In mice, diosgenin and mucilage from Chinese yam increased the activity of the immune system and improved the animals’ ability to fight infections that they had encountered before, such as the inactive viruses in vaccines [36, 37, 35].
Mucilage from yam increased several indicators of immune function in animals, including :
- T and B cell production (two types of white blood cell)
- Spleen and other immune organ cell production
- TNF-alpha and IL-6 production from macrophages (another type of white blood cell)
As part of its immune-boosting effects in animals, Chinese yam increased inflammatory cytokines (TNF-alpha and IL-6) [36, 37, 35].
Chinese yam may affect Th1– and Th2-dominant people differently. In animals, diosgenin increased the Th1 response, which can help fight infections but becomes excessive in people with autoimmune issues .
6) Skin Health
Mucilage has traditionally been used to soften the skin and manage skin disorders. Mucilage from a variety of plant sources promotes wound healing and soothes rashes and burns. Chinese yam is rich in mucilage; if ground or grated and spread on the skin, it may help heal cuts, scrapes, and other conditions [38, 39, 40, 41].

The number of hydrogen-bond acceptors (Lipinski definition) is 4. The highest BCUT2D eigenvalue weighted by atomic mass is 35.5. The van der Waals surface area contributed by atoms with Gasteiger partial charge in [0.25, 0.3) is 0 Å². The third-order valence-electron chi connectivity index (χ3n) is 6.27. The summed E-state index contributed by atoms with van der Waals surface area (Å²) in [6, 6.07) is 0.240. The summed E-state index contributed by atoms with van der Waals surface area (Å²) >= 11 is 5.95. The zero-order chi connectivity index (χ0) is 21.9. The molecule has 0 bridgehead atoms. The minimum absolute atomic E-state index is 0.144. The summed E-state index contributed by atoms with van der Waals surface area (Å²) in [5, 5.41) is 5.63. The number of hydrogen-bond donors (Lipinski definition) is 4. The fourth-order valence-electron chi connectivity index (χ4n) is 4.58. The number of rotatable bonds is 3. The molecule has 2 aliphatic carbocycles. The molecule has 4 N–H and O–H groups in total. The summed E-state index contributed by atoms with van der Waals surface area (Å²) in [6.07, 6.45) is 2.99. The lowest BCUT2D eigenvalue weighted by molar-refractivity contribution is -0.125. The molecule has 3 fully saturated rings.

Limitations and Caveats
The research on Chinese yam suffers from considerable confusion about its proper scientific name. The recognized name is Dioscorea polystachya, but a large portion of the literature refers to it as D. opposita or D. oppositifolia. As a result of this confusion, some claims about Chinese yam may actually apply to other species, and vice versa.
The Chinese Yam Vine
Nagaimo, Huáishān, Củ Mài…
One yam, many names: the Chinese yam is widespread through East and Southeast Asia, and so has acquired a host of titles, including: cinnamon vine, nagaimo, huáishān, shānyào, huáishānyào, sanyak, củ mài, khoai mài, and more [42, 43, 44, 45, 46].
In traditional Chinese medicine, Chinese yam is often combined with other herbs including astragalus, schisandra, rehmannia, and others [2, 47].
Combined supplements are readily available to purchase at health food stores or online. These combinations usually include rehmannia or schisandra; they may also include stranger ingredients, like cordyceps mycelium or polyrhachis ant extract. Yes, like that kind of ant. Really.
Invasive Chinese Yam
Chinese yam is an invasive species in the United States. Multiple states, including Michigan, have active control programs whereby the government asks citizens to report sightings of Chinese yam. Furthermore, the only way to make sure the plant won’t come back is to remove the whole thing, including the nutritious root [7, 48, 42].